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Movement on the Surface Provides Information About the Subsurface

Bulge on the north side of Mount St. Helens developed as magma push...
Bulge on the north side of Mount St. Helens developed as magma pushed up within the peak before May 18, 1980. View from the northeast.

The notorious 1980 "bulge" at Mount St. Helens, extraordinary ups and downs of Yellowstone and Long Valley calderas, sliding south flank of Kīlauea volcano, and subtle swelling of Augustine volcano in Alaska prior to its 2005 eruption: these are just a few examples of surface deformation, and they provide important information about the inner structure and workings of volcanoes.

Temporary GPS stations collect data to analyze area deformation at Three Sisters, Oregon.

Changes to a volcano's ground surface (volcano deformation) appear as swelling, sinking, or cracking, which can be caused by magma, gas, or other fluids (typically water) moving underground or by movements in the earth's crust due to motion along faults. Often, this deformation is very small in magnitude—a few centimeters (inches) or less—and so can only be detected and monitored with very sensitive instruments.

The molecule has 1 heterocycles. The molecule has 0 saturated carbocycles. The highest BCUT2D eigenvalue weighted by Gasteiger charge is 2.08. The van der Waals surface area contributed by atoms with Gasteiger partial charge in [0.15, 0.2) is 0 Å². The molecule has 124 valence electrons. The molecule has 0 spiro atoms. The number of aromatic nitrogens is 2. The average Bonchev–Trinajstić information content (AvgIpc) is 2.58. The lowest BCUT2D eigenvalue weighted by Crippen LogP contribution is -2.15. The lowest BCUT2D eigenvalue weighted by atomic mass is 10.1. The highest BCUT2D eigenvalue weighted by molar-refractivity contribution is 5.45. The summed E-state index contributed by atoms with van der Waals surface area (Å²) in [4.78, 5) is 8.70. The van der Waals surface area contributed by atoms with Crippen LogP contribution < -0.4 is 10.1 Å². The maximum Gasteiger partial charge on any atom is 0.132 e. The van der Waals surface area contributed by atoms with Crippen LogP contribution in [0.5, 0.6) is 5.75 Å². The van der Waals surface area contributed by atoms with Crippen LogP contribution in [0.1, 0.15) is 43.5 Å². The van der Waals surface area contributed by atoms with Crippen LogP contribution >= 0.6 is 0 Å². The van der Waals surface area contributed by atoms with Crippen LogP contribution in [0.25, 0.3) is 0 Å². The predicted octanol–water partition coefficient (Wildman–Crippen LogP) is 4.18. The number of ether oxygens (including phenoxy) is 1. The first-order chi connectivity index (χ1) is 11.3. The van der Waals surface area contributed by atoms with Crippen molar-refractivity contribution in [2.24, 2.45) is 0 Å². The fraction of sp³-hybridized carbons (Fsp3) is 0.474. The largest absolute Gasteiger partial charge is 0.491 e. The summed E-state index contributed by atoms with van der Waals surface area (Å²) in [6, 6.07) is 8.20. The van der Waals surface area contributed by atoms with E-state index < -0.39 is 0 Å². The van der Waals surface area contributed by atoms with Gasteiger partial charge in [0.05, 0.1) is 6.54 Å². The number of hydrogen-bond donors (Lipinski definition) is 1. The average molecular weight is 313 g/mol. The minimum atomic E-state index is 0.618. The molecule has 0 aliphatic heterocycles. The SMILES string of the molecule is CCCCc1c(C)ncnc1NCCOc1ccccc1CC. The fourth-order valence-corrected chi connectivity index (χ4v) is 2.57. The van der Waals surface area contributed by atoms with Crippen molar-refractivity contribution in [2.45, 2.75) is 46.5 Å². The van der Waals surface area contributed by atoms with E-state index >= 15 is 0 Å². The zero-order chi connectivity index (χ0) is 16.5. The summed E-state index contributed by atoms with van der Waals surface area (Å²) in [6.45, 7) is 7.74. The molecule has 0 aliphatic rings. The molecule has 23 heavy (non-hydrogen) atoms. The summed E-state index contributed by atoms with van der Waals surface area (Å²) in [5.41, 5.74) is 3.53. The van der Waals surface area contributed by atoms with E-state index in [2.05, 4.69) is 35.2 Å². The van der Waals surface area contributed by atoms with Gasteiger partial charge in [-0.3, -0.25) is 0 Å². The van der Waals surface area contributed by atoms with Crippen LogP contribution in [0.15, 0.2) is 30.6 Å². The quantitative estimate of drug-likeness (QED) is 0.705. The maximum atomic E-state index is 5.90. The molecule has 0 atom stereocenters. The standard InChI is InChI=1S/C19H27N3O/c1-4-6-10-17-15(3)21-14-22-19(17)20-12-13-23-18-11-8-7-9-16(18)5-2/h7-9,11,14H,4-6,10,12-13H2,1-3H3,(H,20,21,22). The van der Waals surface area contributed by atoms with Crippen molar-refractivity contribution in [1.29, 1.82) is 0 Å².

The Volcano Hazards Program installs and maintains networks of instruments around volcanoes to monitor changes to the ground surface over time. Ground-based measurements are made of specific points on the earth's surface with Global Positioning System (GPS) receivers, tiltmeters, and strainmeters. Space-based observations of large areas are accomplished using satellite technologies such as InSAR. By combining these with data from other monitoring techniques (geologic observations plus earthquake and gas detection), VHP scientists can better understand what is happening beneath the ground, know when a volcano's behavior shifts away from "background," and provide appropriate warning when a volcano is showing signs that it may erupt.